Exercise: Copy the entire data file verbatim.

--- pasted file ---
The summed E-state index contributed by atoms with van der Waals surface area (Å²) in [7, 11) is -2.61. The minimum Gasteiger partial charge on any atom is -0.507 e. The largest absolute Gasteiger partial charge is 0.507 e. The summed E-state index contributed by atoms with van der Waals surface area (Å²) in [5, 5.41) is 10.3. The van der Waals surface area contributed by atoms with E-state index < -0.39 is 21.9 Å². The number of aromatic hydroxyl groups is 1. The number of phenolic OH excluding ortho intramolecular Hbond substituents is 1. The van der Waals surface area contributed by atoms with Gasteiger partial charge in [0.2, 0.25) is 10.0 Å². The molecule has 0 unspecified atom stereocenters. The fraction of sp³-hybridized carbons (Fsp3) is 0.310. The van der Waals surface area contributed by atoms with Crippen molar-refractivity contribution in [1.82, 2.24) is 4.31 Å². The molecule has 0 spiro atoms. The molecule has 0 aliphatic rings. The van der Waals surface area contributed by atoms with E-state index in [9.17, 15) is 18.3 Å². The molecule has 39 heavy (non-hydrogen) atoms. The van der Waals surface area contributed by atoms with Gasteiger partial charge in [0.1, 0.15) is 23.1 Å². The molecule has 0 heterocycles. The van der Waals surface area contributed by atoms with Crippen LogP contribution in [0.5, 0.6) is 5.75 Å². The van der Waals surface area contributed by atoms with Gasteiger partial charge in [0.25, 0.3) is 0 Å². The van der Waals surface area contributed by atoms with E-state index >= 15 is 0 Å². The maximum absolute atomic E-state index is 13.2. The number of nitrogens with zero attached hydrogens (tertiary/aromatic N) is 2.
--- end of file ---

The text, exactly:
The summed E-state index contributed by atoms with van der Waals surface area (Å²) in [7, 11) is -2.61. The minimum Gasteiger partial charge on any atom is -0.507 e. The largest absolute Gasteiger partial charge is 0.507 e. The summed E-state index contributed by atoms with van der Waals surface area (Å²) in [5, 5.41) is 10.3. The van der Waals surface area contributed by atoms with E-state index < -0.39 is 21.9 Å². The number of aromatic hydroxyl groups is 1. The number of phenolic OH excluding ortho intramolecular Hbond substituents is 1. The van der Waals surface area contributed by atoms with Gasteiger partial charge in [0.2, 0.25) is 10.0 Å². The molecule has 0 unspecified atom stereocenters. The fraction of sp³-hybridized carbons (Fsp3) is 0.310. The van der Waals surface area contributed by atoms with Crippen molar-refractivity contribution in [1.82, 2.24) is 4.31 Å². The molecule has 0 spiro atoms. The molecule has 0 aliphatic rings. The van der Waals surface area contributed by atoms with E-state index in [9.17, 15) is 18.3 Å². The molecule has 39 heavy (non-hydrogen) atoms. The van der Waals surface area contributed by atoms with Gasteiger partial charge in [0.1, 0.15) is 23.1 Å². The molecule has 0 heterocycles. The van der Waals surface area contributed by atoms with Crippen LogP contribution in [0.5, 0.6) is 5.75 Å². The van der Waals surface area contributed by atoms with Gasteiger partial charge in [0.25, 0.3) is 0 Å². The van der Waals surface area contributed by atoms with E-state index >= 15 is 0 Å². The maximum absolute atomic E-state index is 13.2. The number of nitrogens with zero attached hydrogens (tertiary/aromatic N) is 2.